He also blamed the estimated price tag on the method Canada chose to build the warships — the National Shipbuilding Strategy.
Conceived by the former Conservative government, the plan divides federal shipbuilding between two — soon-to-be three — separate shipyards.
“We can’t go back and re-litigate history, and you have to accept some of the decisions that have been made, even if they weren’t perfect,” said Perry.
“This project is enormous and we have to make sure we’re managing it as best as we can from this point forward,” he said.
“We also have to be cognizant of the fact we’re a decade into this and there’s all kinds of decisions that have been taken over the last 10 plus years — some may have been brilliant; some may have been less so, but those decisions were all taken.”
Leuprecht said he believes Canada would be in this position regardless, because unlike the U.S., the Canadian military can’t afford to experiment and build different classes of warship to suit its purposes.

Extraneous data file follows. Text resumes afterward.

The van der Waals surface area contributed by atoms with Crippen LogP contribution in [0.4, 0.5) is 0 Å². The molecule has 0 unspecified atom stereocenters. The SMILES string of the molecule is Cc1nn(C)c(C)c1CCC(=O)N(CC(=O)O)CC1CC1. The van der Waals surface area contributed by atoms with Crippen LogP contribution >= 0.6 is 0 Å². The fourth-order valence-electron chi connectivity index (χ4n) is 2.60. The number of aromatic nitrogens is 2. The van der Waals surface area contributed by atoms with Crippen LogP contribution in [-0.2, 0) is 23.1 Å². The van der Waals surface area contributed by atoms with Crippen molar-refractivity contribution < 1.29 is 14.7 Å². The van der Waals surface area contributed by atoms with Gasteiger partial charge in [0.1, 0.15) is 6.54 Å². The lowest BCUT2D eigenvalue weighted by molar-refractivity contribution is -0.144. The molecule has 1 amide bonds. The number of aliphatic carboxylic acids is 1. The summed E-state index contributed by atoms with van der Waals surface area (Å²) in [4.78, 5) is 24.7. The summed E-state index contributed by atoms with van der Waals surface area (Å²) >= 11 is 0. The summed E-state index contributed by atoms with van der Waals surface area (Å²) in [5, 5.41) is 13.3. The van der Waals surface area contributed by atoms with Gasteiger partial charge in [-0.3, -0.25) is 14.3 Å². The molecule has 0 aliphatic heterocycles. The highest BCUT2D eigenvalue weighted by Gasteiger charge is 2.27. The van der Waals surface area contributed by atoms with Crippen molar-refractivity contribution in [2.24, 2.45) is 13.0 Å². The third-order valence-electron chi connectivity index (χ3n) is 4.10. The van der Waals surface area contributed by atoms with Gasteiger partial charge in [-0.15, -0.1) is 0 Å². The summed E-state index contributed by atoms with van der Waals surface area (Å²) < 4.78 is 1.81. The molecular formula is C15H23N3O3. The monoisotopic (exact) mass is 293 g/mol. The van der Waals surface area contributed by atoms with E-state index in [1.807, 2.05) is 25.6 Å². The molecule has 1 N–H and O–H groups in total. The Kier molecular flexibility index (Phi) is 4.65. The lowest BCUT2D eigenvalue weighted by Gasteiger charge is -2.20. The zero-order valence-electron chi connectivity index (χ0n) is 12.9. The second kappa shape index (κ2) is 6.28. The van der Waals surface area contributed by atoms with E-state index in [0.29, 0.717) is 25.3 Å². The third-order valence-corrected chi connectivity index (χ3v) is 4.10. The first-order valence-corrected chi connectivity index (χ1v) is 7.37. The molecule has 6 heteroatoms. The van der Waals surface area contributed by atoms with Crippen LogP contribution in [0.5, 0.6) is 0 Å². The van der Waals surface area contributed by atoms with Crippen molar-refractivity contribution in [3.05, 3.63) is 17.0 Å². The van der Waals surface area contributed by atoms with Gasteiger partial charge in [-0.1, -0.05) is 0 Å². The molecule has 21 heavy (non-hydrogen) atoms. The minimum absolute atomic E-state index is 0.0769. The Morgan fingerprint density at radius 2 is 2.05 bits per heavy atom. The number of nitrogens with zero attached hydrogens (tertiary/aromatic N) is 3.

“In the case of smaller navies, they don’t have that luxury: this is all they got — for decades to come; so they have to get it qualitatively right,” said Leprecht. “That’s part of the reason we often don’t buy ‘off the shelf.'”
Searching for efficiencies
Defence Minister Harjit Sajjan, in a year end interview, said the construction of the 15 warships is going to be spread out over a number of years, and that will allow for lessons to be learned and efficiencies to be built into the system.
Both Britain and Australia will be building their versions of the Type 26 and Sajjan said he and his counterparts in those countries will meet regularly to discuss shipbuilding and how they can work together and learn from each other to save money.
“We’re looking at systems that are designed to meet the future threats,” he said.
“It’s easy to build a ship right now with the current systems that are integrated, and just say ‘let’s get it done,’ but that’s not how the military works. We have got to think of the future.”